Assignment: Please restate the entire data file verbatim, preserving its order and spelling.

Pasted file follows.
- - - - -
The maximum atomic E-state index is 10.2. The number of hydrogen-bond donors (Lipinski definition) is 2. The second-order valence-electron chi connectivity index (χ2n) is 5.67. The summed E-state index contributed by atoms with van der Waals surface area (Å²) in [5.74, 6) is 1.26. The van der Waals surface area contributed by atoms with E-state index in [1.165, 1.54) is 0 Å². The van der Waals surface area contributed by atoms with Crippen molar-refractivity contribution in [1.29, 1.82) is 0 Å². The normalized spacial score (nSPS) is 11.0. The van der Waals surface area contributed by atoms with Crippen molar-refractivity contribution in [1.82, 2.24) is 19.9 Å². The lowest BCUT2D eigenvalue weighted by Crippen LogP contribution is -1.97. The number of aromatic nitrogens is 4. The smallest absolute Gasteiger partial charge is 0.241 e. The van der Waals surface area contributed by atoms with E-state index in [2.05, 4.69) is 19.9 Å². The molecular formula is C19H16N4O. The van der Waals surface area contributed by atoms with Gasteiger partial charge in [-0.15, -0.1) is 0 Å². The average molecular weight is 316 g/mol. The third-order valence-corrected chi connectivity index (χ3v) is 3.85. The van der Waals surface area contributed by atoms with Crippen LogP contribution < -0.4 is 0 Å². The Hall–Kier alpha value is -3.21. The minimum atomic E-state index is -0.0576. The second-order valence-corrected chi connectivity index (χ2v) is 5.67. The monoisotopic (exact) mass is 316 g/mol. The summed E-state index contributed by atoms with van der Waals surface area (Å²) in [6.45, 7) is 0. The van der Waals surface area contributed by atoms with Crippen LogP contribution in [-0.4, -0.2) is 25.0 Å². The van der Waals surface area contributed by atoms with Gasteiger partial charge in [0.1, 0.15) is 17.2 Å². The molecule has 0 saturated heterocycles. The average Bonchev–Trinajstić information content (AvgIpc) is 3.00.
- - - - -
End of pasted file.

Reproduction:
The maximum atomic E-state index is 10.2. The number of hydrogen-bond donors (Lipinski definition) is 2. The second-order valence-electron chi connectivity index (χ2n) is 5.67. The summed E-state index contributed by atoms with van der Waals surface area (Å²) in [5.74, 6) is 1.26. The van der Waals surface area contributed by atoms with E-state index in [1.165, 1.54) is 0 Å². The van der Waals surface area contributed by atoms with Crippen molar-refractivity contribution in [1.29, 1.82) is 0 Å². The normalized spacial score (nSPS) is 11.0. The van der Waals surface area contributed by atoms with Crippen molar-refractivity contribution in [1.82, 2.24) is 19.9 Å². The lowest BCUT2D eigenvalue weighted by Crippen LogP contribution is -1.97. The number of aromatic nitrogens is 4. The smallest absolute Gasteiger partial charge is 0.241 e. The van der Waals surface area contributed by atoms with E-state index in [2.05, 4.69) is 19.9 Å². The molecular formula is C19H16N4O. The van der Waals surface area contributed by atoms with Gasteiger partial charge in [-0.15, -0.1) is 0 Å². The average molecular weight is 316 g/mol. The third-order valence-corrected chi connectivity index (χ3v) is 3.85. The van der Waals surface area contributed by atoms with Crippen LogP contribution < -0.4 is 0 Å². The Hall–Kier alpha value is -3.21. The minimum atomic E-state index is -0.0576. The second-order valence-corrected chi connectivity index (χ2v) is 5.67. The monoisotopic (exact) mass is 316 g/mol. The summed E-state index contributed by atoms with van der Waals surface area (Å²) in [6.45, 7) is 0. The van der Waals surface area contributed by atoms with Crippen LogP contribution in [-0.4, -0.2) is 25.0 Å². The van der Waals surface area contributed by atoms with Gasteiger partial charge in [0.1, 0.15) is 17.2 Å². The molecule has 0 saturated heterocycles. The average Bonchev–Trinajstić information content (AvgIpc) is 3.00.